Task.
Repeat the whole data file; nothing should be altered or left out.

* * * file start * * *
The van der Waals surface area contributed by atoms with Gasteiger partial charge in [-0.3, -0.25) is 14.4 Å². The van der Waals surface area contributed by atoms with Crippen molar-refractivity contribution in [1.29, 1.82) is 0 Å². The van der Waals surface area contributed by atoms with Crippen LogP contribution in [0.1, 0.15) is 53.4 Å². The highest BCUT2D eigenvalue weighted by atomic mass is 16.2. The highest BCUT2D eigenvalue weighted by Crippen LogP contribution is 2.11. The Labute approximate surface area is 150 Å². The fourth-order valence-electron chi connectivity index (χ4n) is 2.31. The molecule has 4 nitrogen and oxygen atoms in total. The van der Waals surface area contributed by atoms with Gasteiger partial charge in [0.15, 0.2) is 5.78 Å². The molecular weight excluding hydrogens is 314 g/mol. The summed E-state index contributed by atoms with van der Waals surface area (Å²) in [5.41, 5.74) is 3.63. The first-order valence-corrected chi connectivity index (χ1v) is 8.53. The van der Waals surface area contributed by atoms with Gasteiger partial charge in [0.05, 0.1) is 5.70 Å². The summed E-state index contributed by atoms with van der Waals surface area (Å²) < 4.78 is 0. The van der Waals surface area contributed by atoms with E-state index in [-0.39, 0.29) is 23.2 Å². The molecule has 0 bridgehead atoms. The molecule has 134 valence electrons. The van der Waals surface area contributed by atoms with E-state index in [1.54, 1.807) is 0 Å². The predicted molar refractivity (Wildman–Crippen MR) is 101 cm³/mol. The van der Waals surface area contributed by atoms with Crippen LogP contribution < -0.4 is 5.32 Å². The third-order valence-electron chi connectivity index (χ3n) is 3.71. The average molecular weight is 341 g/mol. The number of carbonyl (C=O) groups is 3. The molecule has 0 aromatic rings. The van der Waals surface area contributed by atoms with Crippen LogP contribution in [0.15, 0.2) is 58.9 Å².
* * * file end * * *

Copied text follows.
The van der Waals surface area contributed by atoms with Gasteiger partial charge in [-0.3, -0.25) is 14.4 Å². The van der Waals surface area contributed by atoms with Crippen molar-refractivity contribution in [1.29, 1.82) is 0 Å². The van der Waals surface area contributed by atoms with Crippen LogP contribution in [0.1, 0.15) is 53.4 Å². The highest BCUT2D eigenvalue weighted by atomic mass is 16.2. The highest BCUT2D eigenvalue weighted by Crippen LogP contribution is 2.11. The Labute approximate surface area is 150 Å². The fourth-order valence-electron chi connectivity index (χ4n) is 2.31. The molecule has 4 nitrogen and oxygen atoms in total. The van der Waals surface area contributed by atoms with Gasteiger partial charge in [0.15, 0.2) is 5.78 Å². The molecular weight excluding hydrogens is 314 g/mol. The summed E-state index contributed by atoms with van der Waals surface area (Å²) in [5.41, 5.74) is 3.63. The first-order valence-corrected chi connectivity index (χ1v) is 8.53. The van der Waals surface area contributed by atoms with Gasteiger partial charge in [0.05, 0.1) is 5.70 Å². The summed E-state index contributed by atoms with van der Waals surface area (Å²) < 4.78 is 0. The van der Waals surface area contributed by atoms with E-state index in [-0.39, 0.29) is 23.2 Å². The molecule has 0 bridgehead atoms. The molecule has 134 valence electrons. The van der Waals surface area contributed by atoms with E-state index in [1.54, 1.807) is 0 Å². The predicted molar refractivity (Wildman–Crippen MR) is 101 cm³/mol. The van der Waals surface area contributed by atoms with Crippen LogP contribution < -0.4 is 5.32 Å². The third-order valence-electron chi connectivity index (χ3n) is 3.71. The average molecular weight is 341 g/mol. The number of carbonyl (C=O) groups is 3. The molecule has 0 aromatic rings. The van der Waals surface area contributed by atoms with Crippen LogP contribution in [0.15, 0.2) is 58.9 Å².